A large trove of captured Islamic State records and computer files has provided new details of the extremist group's efforts to send terrorists into Europe, according to senior U.S. intelligence officials.
The material — an estimated 10,000 documents and several terabytes of data — was recovered in recent weeks by Arab and Kurdish forces fighting to retake Manbij, a strategic border town that Islamic State uses to move fighters and supplies in and out of Syria.
The Pentagon trumpeted the intelligence haul as a positive development after a deadly series of terrorist attacks in France and Germany this month raised fears and rattled nerves around the globe.
It also comes after the government in Turkey jailed dozens of military officers, including some who had worked closely with the U.S. in the war against Islamic State, for their alleged role in a failed coup.
Gen. Joseph Votel, who heads U.S. Central Command, which oversees operations in the Middle East, said Thursday that the intelligence haul was "extraordinarily important."
U.S. officials have gained "better understanding of how [Islamic State militants] orchestrate things like foreign fighters, how they are communicating among themselves, how they are managing their resources," he said at a security forum in Aspen, Colo.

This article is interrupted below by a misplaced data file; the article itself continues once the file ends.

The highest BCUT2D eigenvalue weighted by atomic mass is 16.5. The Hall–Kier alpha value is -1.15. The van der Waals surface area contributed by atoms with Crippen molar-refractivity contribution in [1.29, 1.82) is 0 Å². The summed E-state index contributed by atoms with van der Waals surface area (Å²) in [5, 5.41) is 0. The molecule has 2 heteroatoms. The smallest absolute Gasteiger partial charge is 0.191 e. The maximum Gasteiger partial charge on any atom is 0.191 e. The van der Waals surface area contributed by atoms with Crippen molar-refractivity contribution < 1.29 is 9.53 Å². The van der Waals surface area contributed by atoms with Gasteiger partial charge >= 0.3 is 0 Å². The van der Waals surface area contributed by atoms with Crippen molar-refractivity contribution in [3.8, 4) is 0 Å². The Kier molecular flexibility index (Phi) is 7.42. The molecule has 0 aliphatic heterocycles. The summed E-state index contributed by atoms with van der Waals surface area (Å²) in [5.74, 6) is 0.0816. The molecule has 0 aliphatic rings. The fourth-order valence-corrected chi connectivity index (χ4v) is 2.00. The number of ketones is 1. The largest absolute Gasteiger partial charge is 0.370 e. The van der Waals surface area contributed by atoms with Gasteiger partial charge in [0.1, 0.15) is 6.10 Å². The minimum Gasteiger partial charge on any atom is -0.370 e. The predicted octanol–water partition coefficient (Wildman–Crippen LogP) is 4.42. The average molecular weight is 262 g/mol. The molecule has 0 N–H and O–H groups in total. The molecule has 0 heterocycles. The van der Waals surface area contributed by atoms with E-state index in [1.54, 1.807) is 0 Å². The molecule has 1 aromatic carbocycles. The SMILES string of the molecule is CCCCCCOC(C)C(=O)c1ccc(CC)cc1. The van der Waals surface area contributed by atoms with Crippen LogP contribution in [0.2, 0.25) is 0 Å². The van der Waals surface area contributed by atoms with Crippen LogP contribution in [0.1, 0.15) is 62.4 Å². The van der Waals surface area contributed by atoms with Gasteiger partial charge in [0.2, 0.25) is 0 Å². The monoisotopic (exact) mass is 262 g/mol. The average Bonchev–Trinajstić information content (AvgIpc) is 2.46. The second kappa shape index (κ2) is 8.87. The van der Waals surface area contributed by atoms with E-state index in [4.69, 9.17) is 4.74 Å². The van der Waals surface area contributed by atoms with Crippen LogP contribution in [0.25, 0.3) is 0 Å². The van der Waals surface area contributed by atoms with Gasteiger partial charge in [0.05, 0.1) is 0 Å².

Votel said the material includes digital files and communications, paper documents, videos, photos and personnel files of individual fighters.
The initial analysis has provided insights into the location of some Islamic State leaders, the group's network of operatives overseas, and its finances, officials said.
Col. Christopher Garver, spokesman for the U.S.-led coalition in Baghdad, told reporters by teleconference Wednesday that the documents also offer a glimpse into how the militants organize new recruits.
"They would screen them, figure out what languages they speak, assign them a job and send them down into wherever they were going to go, be it into Syria or Iraq," he said.
He said the haul included textbooks used to propagate Islamic State ideology within the group's self-declared caliphate.
"These are textbooks on how to control the lives of everybody that's inside it, how everyone should live their lives, and how if you don't live your life that way, you're an enemy of the so-called, self-proclaimed state," Garver said.
The U.S.-backed Syrian Democratic Forces, made up of mostly Kurdish fighters, have reached the outskirts of Manbij but now face dug-in Islamic State fighters.
U.S. officials believe the Islamic State terrorists who carried out recent deadly attacks in Paris and Brussels moved through Manbij on their way to Europe.
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